Turning war’s worst into verse

Dale Carver... 12/08/99
To deal with his memories of World War II, Dale Carver wrote poetry about what he saw and felt, a form of self-therapy he turned into a book, “Before the Veterans Die.” (Photo by Travis Spradling, used by permission of The Advocate, Baton Rouge, Louisiana)

By George Morris

For years, Dale Carver got depressed around Christmas. It wasn’t the typical holiday blues. It was much worse than that.

In 1944, Carver was a soldier with the U.S. Army’s 106th Infantry Division in Belgium’s Ardennes Forest when German troops began their last major offensive of World War II in Europe, the Battle of the Bulge.

There, he saw what war is: the grisly death of friends and innocents, cruelty, stupidity, cowardice, strong men breaking under the strain. As much as he wished otherwise, these sights and sounds and smells would not leave him even after the battles ended. Not even when the rest of his world was celebrating.

“I never had nightmares. I never woke up screaming,” Carver said. “I used to get depressed at Christmastime.”

His method of coping was neither to lie on a psychiatrist’s couch nor bury these images in his subconscious. Instead, Carver wrote poetry.

Carver let the horror of war spill out into verse. He had long loved poetry, memorizing it for the sheer joy of basking in aptly turned phrases. Now, it served a different purpose.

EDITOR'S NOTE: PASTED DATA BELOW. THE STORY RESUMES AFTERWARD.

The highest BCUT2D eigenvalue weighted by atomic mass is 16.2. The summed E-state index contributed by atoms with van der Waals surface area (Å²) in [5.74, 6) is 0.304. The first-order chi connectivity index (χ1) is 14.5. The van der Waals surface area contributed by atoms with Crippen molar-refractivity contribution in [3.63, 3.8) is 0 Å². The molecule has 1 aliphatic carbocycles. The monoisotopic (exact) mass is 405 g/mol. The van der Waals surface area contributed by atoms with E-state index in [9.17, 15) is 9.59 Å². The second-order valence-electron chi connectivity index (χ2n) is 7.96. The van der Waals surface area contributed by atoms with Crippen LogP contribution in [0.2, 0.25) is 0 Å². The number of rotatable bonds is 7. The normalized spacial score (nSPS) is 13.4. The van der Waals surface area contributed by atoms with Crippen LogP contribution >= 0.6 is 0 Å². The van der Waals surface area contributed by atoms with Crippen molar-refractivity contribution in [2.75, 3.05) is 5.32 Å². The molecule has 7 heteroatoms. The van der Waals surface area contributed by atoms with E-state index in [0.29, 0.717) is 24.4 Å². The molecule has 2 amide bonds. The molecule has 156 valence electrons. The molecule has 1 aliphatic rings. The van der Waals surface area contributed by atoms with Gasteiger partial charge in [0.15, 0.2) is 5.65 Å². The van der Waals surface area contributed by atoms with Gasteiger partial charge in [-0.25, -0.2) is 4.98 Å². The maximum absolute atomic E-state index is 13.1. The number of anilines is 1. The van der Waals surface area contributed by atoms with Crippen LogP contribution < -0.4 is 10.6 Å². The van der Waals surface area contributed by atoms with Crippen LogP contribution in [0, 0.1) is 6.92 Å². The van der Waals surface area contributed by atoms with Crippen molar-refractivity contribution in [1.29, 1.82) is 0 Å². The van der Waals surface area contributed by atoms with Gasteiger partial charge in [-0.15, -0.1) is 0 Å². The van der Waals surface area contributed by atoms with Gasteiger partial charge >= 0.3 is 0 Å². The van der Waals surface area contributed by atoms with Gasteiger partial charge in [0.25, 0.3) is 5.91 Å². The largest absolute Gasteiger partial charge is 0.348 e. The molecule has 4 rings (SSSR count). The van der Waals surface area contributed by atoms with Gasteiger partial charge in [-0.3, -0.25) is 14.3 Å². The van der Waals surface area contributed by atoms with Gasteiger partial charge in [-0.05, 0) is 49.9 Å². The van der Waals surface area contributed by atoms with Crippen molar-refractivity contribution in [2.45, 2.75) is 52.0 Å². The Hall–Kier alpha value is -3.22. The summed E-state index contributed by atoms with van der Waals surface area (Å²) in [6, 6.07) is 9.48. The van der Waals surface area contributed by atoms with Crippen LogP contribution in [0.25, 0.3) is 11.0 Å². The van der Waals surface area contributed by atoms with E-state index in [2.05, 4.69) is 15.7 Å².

“I think it was therapy,” Carver said. “I think I would have gone crazy if I hadn’t. I’m not kidding.

“I think Wordsworth even said that poetry comes from the emotional tension from memory. Or mine does.”

In 1985, Carver had his poems published in a volume named “Before the Veterans Die.” Some are whimsical, others angry. All of them, he said, are honest — some brutally so.

A corpse in the road, a column of tanks
in clanking, grinding fury,
maroon mud and dog-tags — nothing to bury. 

A second lieutenant who arrived in Europe only two months earlier, Carver thought  his war would be uneventful. Since the D-Day landing on June 6, 1944, Allied forces had pushed German forces steadily backward, and the U.S. Army was about to cross into Germany.

The 106th was a replacement division brought in to relieve war-weary troops and was assigned to the Ardennes, a hilly, densely wooded area with a limited road network. It seemed the unlikeliest place for a German strike — thus, the perfect place for green soldiers.

“The Second Division people said, ‘Send home for your Scrabble sets, men. It’s going to be a long, dull winter,’” Carver said. “Then, all hell broke loose.”

Germany had built up a powerful force undetected. On Dec. 16, with a winter storm grounding Allied aircraft, the attack began. Germany threw 24 divisions at an area defended by just four.

“We had unbelievably bad intelligence. They should have known that was coming,” Carver said. “They had I don’t know how many indications of buildup there. You can’t mass 600,000 men 20 miles away without some noise.